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View, New Jersey, Passaic, Pisaiack Falls in the Province of New Jersey Thomas Davies, Antique Print, 1770s

$2,800

Thomas Davies (c. 1737-1812) (after)
A North View of the Pisaiack Falls in the Province of New Jersey in North America
London: c. 1770s
Hand-colored engraving
14.25 x 19.5 inches, overall
$2,800

The dramatic site of Passaic Falls near Paterson, New Jersey (known today as Great Falls of the Passaic River) is featured in this Colonial-era engraving, based on a drawing by a British army officer. Three Native Americans, presumably a family, stand on the shore in the foreground. The woman looks out at the falls. The boy, holding a bow and arrow, watches the man aim a gun at a bird flying over the river to the right. The season appears to be spring, with a flock of birds flying toward the hill in the background. The subtitle notes that the height of the falls is 67 feet and that the scene was drawn on site by Davies, identified as a captain lieutenant of the Royal Regiment of Artillery. The engraver and publisher are not identified and the print is not dated. Nonetheless, Davies published six engravings of his waterfalls in the collection Scenographia Americana in 1768 and was a captain from 1771 to 1781, which suggests this engraving was made sometime in the 1770s.

Description

The Great Falls of the Passaic River and surrounding area in New Jersey is today part of the Paterson Great Falls National Historical Park. The waterfall is one of the largest in the United States, currently estimated at 77 feet in height, and was significant in the economic development of the region from the late 18th century when Alexander Hamilton recognized its potential for powering mills. Another British 18th century engraving of the Great Falls, A View of the Falls on the Passaick, or Second River in the Province of New Jersey, was engraved by Paul Sandby after a sketch by Thomas Pownall, and published in 1761 and 1768.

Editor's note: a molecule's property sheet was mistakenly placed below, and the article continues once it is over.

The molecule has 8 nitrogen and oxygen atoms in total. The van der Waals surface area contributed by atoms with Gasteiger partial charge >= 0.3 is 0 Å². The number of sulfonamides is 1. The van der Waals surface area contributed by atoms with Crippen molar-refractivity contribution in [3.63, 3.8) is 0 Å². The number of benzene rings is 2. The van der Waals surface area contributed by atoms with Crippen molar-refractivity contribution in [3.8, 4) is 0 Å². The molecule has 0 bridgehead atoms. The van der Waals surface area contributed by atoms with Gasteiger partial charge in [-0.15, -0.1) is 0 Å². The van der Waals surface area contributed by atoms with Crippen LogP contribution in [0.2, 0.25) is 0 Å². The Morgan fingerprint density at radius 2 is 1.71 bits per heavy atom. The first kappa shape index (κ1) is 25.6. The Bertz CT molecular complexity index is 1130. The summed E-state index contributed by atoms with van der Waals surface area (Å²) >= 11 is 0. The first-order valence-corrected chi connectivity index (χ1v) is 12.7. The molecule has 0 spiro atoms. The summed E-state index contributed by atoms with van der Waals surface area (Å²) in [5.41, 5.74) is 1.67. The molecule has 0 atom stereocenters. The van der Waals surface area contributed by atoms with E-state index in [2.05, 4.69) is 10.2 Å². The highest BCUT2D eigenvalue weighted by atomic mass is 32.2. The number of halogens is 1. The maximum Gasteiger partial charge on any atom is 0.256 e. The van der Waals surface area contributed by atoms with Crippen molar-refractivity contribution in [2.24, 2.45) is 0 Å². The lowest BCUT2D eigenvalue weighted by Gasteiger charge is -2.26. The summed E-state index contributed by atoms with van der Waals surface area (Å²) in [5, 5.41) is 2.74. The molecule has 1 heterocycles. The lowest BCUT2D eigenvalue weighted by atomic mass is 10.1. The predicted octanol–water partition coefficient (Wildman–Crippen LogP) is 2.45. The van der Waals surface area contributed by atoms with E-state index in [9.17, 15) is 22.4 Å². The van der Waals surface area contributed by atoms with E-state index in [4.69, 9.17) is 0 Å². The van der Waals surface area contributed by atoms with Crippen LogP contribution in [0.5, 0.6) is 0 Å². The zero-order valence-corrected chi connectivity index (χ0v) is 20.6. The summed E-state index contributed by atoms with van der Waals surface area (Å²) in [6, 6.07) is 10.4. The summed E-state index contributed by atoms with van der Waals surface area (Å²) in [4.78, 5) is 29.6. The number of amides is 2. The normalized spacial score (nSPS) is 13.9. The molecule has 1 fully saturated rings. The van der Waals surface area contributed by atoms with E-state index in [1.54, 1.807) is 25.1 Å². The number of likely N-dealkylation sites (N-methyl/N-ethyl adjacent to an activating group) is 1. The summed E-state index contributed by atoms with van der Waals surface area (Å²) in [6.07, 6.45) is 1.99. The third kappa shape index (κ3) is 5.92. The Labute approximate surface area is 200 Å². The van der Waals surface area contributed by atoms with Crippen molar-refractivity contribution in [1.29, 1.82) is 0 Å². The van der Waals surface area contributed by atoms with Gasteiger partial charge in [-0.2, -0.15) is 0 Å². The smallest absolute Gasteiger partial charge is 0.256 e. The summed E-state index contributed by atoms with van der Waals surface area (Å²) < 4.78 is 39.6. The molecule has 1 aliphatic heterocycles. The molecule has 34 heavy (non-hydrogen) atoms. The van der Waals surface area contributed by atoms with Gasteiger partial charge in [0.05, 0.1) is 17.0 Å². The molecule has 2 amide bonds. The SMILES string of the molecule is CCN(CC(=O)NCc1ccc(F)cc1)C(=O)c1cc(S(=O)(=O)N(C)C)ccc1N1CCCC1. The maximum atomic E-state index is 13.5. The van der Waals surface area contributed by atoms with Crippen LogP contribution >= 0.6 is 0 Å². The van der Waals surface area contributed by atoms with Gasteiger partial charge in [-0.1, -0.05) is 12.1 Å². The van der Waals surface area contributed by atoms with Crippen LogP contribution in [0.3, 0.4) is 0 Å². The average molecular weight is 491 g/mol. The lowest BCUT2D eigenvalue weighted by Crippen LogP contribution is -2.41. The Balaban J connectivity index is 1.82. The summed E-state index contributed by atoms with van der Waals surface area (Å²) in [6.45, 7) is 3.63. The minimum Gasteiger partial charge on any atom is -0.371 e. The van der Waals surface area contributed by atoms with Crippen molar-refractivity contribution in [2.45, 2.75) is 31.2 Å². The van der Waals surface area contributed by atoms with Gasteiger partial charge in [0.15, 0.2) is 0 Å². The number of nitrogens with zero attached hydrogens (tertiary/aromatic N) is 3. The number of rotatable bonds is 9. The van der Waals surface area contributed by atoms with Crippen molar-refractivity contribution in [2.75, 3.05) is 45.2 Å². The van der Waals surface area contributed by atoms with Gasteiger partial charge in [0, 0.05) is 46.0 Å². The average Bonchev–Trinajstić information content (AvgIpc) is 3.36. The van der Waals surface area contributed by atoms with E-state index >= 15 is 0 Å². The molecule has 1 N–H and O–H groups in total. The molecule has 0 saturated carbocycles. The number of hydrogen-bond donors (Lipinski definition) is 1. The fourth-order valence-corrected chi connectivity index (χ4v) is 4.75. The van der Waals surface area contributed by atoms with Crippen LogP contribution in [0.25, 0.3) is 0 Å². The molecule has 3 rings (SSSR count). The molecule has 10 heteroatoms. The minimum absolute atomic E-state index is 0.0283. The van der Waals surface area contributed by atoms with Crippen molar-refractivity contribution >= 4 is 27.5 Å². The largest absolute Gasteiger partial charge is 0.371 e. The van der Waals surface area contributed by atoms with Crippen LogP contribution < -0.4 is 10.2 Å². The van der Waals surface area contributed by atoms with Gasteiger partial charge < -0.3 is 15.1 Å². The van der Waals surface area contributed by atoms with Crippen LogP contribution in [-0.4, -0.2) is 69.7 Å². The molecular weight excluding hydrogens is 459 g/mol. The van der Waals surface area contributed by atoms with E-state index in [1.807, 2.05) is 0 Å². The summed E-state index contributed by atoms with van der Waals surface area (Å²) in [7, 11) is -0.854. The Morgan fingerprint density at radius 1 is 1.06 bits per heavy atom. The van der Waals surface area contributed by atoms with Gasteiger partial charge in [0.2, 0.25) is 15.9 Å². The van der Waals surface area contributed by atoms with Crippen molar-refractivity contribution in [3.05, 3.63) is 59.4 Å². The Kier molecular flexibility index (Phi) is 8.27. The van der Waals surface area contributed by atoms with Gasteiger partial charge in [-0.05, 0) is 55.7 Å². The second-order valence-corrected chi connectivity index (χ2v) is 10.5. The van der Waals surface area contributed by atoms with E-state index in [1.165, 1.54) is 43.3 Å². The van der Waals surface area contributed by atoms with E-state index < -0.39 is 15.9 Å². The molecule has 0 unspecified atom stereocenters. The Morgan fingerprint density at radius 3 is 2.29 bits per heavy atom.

Thomas Davies was a British military officer and artist, best known for his drawings and watercolors of topographical subjects, especially views of Canada, and of birds. He was trained in topographical drawing while attending the Royal Military Academy in Woolwich in London in 1755. In a pre-photographic age, military draftsmen were taught to make surveys and accurately record landscape features for strategic purposes. From 1757, he served as an artillery officer in campaigns against the French in Canada and Upstate New York. In the early 1760s, he made surveys, maps and drawings of the St. Lawrence River and surrounding region for the army. In 1766 he produced a series of sketches of American waterfalls. He returned to England for six years beginning in 1767, and exhibited his views of America and botanicals at the Royal Academy in London. In 1768 he published six engravings of waterfalls in the collection Scenographia Americana. In 1771 was promoted to captain and placed in command of a newly formed company of artillery at Woolwich. His work from the mid 1760s on may have been influenced by that of Paul Sandby, who like Davies was a military draftsman whose drawings and watercolors also demonstrated an artistic vision beyond the conventions of documenting topographical features. Davies developed an accomplished artistic style and achieved recognition for his work while rising steadily through the ranks of the military, achieving the rank of lieutenant-general in 1803. During the 1770s and 1780s he served in various postings in America, Quebec, the Maritime Provinces of Canada and the West Indies, interspersed with stints at Woolwich. From 1790 he remained in London. Davies also published articles on ornithology and zoology, and was elected a fellow of the Royal Society of London and a member of the Linnean Society. His works today are in the collections of the British Library and Natural History Museum in London, the New York Historical Society, the Royal Ontario Museum, and many others.

Full publication information: “Drawn on the Spot by Thos. Davies Capt. Lieut. of the Royal Regt. of Artillery.”

Condition: Generally very good, with rich early, possibly original hand color, and having the usual overall light wear, toning, scattered pale foxing and browning, soft creases. Top and side margins trimmed to image, slightly irregularly, as typical for separately issued prints of this period.

Reference:

Hubbard, R.H. “Davies, Thomas.” Dictionary of Canadian Biography. http://www.biographi.ca/en/bio/davies_thomas_5E.html (3 October 2013).

Additional information

Century

18th Century